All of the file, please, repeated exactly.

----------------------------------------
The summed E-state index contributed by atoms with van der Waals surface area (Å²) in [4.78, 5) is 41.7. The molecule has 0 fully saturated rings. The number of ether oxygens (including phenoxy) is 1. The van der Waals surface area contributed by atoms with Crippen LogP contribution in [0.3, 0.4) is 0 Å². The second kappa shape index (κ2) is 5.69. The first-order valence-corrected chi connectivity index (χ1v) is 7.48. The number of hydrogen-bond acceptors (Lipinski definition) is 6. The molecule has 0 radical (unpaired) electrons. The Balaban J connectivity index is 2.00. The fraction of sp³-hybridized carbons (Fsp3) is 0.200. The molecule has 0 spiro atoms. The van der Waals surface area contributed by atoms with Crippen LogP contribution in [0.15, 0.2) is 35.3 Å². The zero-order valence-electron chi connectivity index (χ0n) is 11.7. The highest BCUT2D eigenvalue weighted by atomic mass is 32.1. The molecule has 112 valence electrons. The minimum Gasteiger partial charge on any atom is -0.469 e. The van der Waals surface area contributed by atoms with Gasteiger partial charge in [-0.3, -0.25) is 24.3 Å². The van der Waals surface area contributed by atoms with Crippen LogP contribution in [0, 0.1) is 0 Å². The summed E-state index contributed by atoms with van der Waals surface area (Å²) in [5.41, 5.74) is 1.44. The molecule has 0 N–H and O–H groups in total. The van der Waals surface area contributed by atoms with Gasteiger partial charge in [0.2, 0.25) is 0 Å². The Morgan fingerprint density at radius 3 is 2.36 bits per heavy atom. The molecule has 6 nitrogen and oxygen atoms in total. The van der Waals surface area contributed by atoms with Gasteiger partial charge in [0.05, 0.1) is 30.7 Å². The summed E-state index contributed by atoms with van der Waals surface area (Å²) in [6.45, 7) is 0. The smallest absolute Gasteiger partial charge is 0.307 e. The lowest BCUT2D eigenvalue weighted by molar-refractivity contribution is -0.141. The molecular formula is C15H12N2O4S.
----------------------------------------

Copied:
The summed E-state index contributed by atoms with van der Waals surface area (Å²) in [4.78, 5) is 41.7. The molecule has 0 fully saturated rings. The number of ether oxygens (including phenoxy) is 1. The van der Waals surface area contributed by atoms with Crippen LogP contribution in [0.3, 0.4) is 0 Å². The second kappa shape index (κ2) is 5.69. The first-order valence-corrected chi connectivity index (χ1v) is 7.48. The number of hydrogen-bond acceptors (Lipinski definition) is 6. The molecule has 0 radical (unpaired) electrons. The Balaban J connectivity index is 2.00. The fraction of sp³-hybridized carbons (Fsp3) is 0.200. The molecule has 0 spiro atoms. The van der Waals surface area contributed by atoms with Crippen LogP contribution in [0.15, 0.2) is 35.3 Å². The zero-order valence-electron chi connectivity index (χ0n) is 11.7. The highest BCUT2D eigenvalue weighted by atomic mass is 32.1. The molecule has 112 valence electrons. The minimum Gasteiger partial charge on any atom is -0.469 e. The van der Waals surface area contributed by atoms with Gasteiger partial charge in [-0.3, -0.25) is 24.3 Å². The van der Waals surface area contributed by atoms with Crippen LogP contribution in [0, 0.1) is 0 Å². The summed E-state index contributed by atoms with van der Waals surface area (Å²) in [5.41, 5.74) is 1.44. The molecule has 0 N–H and O–H groups in total. The van der Waals surface area contributed by atoms with Gasteiger partial charge in [0.2, 0.25) is 0 Å². The Morgan fingerprint density at radius 3 is 2.36 bits per heavy atom. The molecule has 6 nitrogen and oxygen atoms in total. The van der Waals surface area contributed by atoms with Gasteiger partial charge in [0.05, 0.1) is 30.7 Å². The summed E-state index contributed by atoms with van der Waals surface area (Å²) in [6.45, 7) is 0. The smallest absolute Gasteiger partial charge is 0.307 e. The lowest BCUT2D eigenvalue weighted by molar-refractivity contribution is -0.141. The molecular formula is C15H12N2O4S.